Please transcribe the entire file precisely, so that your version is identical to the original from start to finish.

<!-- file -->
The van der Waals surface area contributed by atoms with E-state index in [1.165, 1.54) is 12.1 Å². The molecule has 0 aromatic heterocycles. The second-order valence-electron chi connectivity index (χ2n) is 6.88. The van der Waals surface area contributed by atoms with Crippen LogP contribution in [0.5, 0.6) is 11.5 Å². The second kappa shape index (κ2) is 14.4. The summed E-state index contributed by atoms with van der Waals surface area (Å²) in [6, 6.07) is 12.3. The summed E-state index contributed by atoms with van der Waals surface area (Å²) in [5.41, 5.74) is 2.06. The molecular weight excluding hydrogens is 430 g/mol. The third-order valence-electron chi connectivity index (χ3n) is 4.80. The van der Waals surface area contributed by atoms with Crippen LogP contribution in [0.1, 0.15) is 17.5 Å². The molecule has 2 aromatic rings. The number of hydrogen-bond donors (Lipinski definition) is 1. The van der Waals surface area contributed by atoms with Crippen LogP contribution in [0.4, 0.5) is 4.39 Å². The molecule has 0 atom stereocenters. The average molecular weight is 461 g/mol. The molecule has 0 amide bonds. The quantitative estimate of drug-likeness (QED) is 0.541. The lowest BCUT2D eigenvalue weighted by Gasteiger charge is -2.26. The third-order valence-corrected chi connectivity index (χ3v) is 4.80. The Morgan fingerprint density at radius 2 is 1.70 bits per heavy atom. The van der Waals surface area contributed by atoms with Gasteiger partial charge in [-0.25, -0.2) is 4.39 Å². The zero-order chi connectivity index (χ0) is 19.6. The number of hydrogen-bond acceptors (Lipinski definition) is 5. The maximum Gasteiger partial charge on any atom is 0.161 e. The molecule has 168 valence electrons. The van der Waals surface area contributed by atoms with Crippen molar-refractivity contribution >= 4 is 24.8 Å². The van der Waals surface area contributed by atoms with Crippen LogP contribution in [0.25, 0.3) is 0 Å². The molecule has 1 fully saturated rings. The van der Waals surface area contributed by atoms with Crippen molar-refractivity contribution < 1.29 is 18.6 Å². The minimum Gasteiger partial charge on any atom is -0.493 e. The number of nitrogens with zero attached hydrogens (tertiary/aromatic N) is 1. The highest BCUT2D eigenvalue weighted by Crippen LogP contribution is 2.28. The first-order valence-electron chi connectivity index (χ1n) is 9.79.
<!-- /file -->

The van der Waals surface area contributed by atoms with E-state index in [1.165, 1.54) is 12.1 Å². The molecule has 0 aromatic heterocycles. The second-order valence-electron chi connectivity index (χ2n) is 6.88. The van der Waals surface area contributed by atoms with Crippen LogP contribution in [0.5, 0.6) is 11.5 Å². The second kappa shape index (κ2) is 14.4. The summed E-state index contributed by atoms with van der Waals surface area (Å²) in [6, 6.07) is 12.3. The summed E-state index contributed by atoms with van der Waals surface area (Å²) in [5.41, 5.74) is 2.06. The molecular weight excluding hydrogens is 430 g/mol. The third-order valence-electron chi connectivity index (χ3n) is 4.80. The van der Waals surface area contributed by atoms with Crippen LogP contribution in [0.1, 0.15) is 17.5 Å². The molecule has 2 aromatic rings. The number of hydrogen-bond donors (Lipinski definition) is 1. The van der Waals surface area contributed by atoms with Crippen LogP contribution in [0.4, 0.5) is 4.39 Å². The molecule has 0 atom stereocenters. The average molecular weight is 461 g/mol. The molecule has 0 amide bonds. The quantitative estimate of drug-likeness (QED) is 0.541. The lowest BCUT2D eigenvalue weighted by Gasteiger charge is -2.26. The third-order valence-corrected chi connectivity index (χ3v) is 4.80. The Morgan fingerprint density at radius 2 is 1.70 bits per heavy atom. The van der Waals surface area contributed by atoms with Gasteiger partial charge in [-0.25, -0.2) is 4.39 Å². The zero-order chi connectivity index (χ0) is 19.6. The number of hydrogen-bond acceptors (Lipinski definition) is 5. The maximum Gasteiger partial charge on any atom is 0.161 e. The molecule has 168 valence electrons. The van der Waals surface area contributed by atoms with Crippen molar-refractivity contribution >= 4 is 24.8 Å². The van der Waals surface area contributed by atoms with Crippen LogP contribution in [0.25, 0.3) is 0 Å². The molecule has 1 fully saturated rings. The van der Waals surface area contributed by atoms with Crippen molar-refractivity contribution < 1.29 is 18.6 Å². The minimum Gasteiger partial charge on any atom is -0.493 e. The number of nitrogens with zero attached hydrogens (tertiary/aromatic N) is 1. The highest BCUT2D eigenvalue weighted by Crippen LogP contribution is 2.28. The first-order valence-electron chi connectivity index (χ1n) is 9.79.